Continuous or discontinuous processing, pre-treatment or post-treatment, a dyer is always in a dilemma while achieving scale or defining scope. Although everyone’s common goal is to achieve maximum utilization of equipment across different dyeing processes and different order volumes, the reality is hounded by traditional beliefs.
A dye house should not have both continuous and discontinuous machines
To most dyers and finishers, continuous and discontinuous processes are mutually exclusive concepts. In cotton finishing, dye houses that start off with exhaust dyeing (for batch/discontinuous dyeing) equipment usually remain with that concept, even if their daily output warrants a closer look at the economic benefits that a combination of the two concepts can offer.
Rather than being mutually exclusive alternatives, continuous and discontinuous wet processing equipments can work perfectly, as highly efficient and economically, compelling complementary solutions. One of the main reasons why such integral solutions have not been widely applied is that they have till date not been available from a single supplier and have thus, been seen as competitive rather than complementary process concepts. Only now the suppliers have created one-stop sales organizations (e.g. FONG’S) that offer both exhaust and continuous equipments.
When existing piece dyeing capacity is at its limits, always add more dyeing machines
Particularly in situations where existing piece dyeing capacity is at its limits, the usual reflex is to add more dyeing machines. However, there are alternatives, some with compelling arguments. The main consideration has to be whether more capacity can be added economically by separating pre-treatment from the core dyeing process.
By separating pre-treatment (e.g. scouring and bleaching) from the core dyeing process, the process time in dyeing machines is reduced by typically around 60 to 90 minutes (the time usually taken for bleaching). This means that in reactive cellulose dyeing, the exhaust process is shortened to 2 hours, allowing correspondingly more batches to be dyed per day. The bleaching is carried out on a continuous line instead.
Continuous processing lines may only make sense for extremely large daily outputs
When piece dye houses reach their maximum capacity, the usual opinion is to consider adding more dyeing vessels.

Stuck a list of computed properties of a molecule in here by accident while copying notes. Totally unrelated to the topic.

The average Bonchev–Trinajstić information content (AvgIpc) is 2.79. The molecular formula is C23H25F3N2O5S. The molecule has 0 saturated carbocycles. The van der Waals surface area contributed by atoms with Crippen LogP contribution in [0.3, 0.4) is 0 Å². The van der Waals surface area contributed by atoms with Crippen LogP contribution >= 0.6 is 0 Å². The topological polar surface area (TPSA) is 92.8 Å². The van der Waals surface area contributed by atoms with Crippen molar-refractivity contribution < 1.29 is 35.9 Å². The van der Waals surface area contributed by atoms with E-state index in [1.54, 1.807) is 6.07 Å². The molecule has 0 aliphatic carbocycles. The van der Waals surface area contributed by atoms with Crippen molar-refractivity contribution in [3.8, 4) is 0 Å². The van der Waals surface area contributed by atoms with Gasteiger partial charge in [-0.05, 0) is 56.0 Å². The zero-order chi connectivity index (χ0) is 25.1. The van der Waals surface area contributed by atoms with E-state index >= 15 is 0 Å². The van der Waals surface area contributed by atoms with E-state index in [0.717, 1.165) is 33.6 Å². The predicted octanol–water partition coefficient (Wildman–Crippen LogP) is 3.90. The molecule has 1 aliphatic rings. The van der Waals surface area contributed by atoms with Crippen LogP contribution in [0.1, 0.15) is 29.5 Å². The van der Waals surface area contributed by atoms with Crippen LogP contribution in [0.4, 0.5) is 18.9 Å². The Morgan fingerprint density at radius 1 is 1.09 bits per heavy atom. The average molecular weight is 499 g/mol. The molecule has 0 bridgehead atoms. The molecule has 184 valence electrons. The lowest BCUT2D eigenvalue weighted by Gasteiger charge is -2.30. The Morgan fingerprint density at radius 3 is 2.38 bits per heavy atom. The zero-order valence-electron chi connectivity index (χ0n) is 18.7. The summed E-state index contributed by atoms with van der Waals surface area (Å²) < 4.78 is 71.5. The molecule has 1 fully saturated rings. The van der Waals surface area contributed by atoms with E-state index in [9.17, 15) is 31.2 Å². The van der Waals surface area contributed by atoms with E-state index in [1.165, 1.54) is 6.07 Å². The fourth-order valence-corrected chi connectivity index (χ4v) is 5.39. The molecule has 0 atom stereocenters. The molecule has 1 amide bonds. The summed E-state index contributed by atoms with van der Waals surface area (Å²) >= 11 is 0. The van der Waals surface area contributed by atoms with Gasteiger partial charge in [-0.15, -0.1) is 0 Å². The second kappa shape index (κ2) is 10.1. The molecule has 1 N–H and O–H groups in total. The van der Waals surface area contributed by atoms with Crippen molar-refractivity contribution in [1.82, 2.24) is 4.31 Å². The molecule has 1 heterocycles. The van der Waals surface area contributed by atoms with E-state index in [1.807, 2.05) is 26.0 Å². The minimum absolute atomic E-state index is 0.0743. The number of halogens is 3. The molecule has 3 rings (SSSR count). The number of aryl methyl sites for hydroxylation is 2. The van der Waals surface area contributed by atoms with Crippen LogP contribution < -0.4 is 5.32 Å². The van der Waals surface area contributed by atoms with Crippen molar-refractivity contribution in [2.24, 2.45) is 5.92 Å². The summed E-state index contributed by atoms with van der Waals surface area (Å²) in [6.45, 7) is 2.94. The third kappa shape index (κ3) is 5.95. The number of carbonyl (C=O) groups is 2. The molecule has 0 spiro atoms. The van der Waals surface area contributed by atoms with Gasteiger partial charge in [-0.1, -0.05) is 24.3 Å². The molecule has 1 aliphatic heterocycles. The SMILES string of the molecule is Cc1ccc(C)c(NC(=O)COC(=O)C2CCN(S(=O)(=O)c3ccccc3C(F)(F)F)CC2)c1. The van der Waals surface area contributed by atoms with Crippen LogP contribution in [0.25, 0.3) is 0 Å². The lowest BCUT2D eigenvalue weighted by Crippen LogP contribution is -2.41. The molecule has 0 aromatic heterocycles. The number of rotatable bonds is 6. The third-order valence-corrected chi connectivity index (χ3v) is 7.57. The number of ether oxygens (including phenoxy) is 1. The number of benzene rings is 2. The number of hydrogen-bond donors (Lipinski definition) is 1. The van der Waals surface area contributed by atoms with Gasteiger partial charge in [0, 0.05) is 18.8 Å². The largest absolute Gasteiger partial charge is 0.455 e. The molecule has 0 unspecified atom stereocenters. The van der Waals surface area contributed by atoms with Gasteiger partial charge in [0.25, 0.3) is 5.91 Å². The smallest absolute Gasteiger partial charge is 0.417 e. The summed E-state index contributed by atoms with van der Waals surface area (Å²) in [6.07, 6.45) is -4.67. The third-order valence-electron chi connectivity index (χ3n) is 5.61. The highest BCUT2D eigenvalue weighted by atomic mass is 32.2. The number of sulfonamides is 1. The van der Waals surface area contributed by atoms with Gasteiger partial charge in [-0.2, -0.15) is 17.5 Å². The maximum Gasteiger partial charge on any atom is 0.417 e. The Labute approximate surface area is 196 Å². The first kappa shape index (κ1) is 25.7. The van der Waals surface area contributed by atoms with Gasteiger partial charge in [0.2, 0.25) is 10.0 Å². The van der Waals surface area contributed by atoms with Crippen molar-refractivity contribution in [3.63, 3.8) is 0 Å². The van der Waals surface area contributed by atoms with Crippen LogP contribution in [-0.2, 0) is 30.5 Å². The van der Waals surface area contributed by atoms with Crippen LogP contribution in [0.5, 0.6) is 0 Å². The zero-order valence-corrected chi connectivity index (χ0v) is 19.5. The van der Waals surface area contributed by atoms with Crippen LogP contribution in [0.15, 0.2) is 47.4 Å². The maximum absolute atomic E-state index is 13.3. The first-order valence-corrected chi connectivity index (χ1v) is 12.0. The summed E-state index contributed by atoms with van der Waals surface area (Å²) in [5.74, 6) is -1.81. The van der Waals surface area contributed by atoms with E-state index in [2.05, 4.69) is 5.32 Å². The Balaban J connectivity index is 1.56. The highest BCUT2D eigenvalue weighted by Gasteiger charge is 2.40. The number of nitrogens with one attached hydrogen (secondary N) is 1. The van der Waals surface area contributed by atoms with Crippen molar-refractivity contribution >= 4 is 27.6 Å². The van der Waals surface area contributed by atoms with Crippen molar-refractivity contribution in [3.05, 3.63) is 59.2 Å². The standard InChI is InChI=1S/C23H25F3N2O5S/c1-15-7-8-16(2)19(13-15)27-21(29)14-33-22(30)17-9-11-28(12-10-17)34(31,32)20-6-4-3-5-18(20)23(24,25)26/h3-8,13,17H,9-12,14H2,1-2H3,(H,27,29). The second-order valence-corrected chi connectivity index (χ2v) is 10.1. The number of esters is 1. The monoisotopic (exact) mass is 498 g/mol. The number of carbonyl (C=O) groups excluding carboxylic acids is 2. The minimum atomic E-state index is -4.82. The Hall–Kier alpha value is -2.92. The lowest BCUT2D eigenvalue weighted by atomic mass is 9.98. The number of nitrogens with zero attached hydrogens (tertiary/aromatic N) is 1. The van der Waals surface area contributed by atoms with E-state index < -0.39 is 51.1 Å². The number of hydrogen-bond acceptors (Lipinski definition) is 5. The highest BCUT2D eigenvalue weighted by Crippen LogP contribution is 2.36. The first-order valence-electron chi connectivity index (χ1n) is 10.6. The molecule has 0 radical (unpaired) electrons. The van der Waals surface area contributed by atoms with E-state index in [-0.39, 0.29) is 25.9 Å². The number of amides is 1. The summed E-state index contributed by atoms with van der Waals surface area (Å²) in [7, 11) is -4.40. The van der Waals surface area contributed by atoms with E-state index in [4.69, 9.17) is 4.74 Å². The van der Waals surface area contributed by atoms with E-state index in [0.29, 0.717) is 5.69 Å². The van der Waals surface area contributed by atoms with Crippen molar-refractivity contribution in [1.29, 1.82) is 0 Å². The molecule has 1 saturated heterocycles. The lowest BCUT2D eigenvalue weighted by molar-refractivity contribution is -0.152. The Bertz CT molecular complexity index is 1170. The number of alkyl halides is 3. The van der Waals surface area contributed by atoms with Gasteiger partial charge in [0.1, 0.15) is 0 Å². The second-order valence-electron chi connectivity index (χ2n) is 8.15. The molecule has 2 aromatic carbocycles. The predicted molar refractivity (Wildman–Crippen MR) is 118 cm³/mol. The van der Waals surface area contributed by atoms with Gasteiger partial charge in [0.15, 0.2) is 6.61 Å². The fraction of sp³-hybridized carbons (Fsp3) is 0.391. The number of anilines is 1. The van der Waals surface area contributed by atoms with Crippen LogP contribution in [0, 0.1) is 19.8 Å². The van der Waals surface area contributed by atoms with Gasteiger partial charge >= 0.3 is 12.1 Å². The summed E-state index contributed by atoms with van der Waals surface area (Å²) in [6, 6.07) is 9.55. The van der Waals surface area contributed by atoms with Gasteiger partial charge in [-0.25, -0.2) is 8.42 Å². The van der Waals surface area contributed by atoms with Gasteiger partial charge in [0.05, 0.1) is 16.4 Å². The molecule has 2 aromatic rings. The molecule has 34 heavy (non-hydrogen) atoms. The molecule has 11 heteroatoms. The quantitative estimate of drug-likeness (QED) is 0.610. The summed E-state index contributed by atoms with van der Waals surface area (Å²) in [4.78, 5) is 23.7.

It would surprise most readers to know that a continuous bleaching range already makes a lot of sense with a daily dye house output of around 5 tonnes. That is, by any standards, not a large operation.
As we can see from the above figures (and quite general), it can also make a lot of sense to first look at which processes that are presently part of the exhaust dyeing process could be handled more economically on a continuous line. This holds particularly true for washing and bleaching. In addition, where vertical operations are concerned, it also makes sense to approach the issue of surface handle and appearance from the yarn construction and fibre blend issues, rather than devoting up to 30% of the dye house capacity attempting to increase lustre through enzyme treatment (and suffering substantial fabric weight loss in the process).
Exhaust dyeing is not the only concept for processing small and medium batches
Conversely, the commonly held opinion is that exhaust dyeing is the only concept for processing small and medium batches. As we can see from the simple point made above about a bleaching range, continuous processing is a term that does not only cover complete washing, bleaching and dyeing ranges, but also individual process steps. In this article, our focus is not on bed sheet plants, where thousands of metres of fabric are dyed in the same pastel shade for days on end. Far rather, our attention is on dyers and finishers that have smaller batch sizes in many shades but nevertheless use reasonably similar grey fabrics across their range. Can continuous equipment be of any use to them?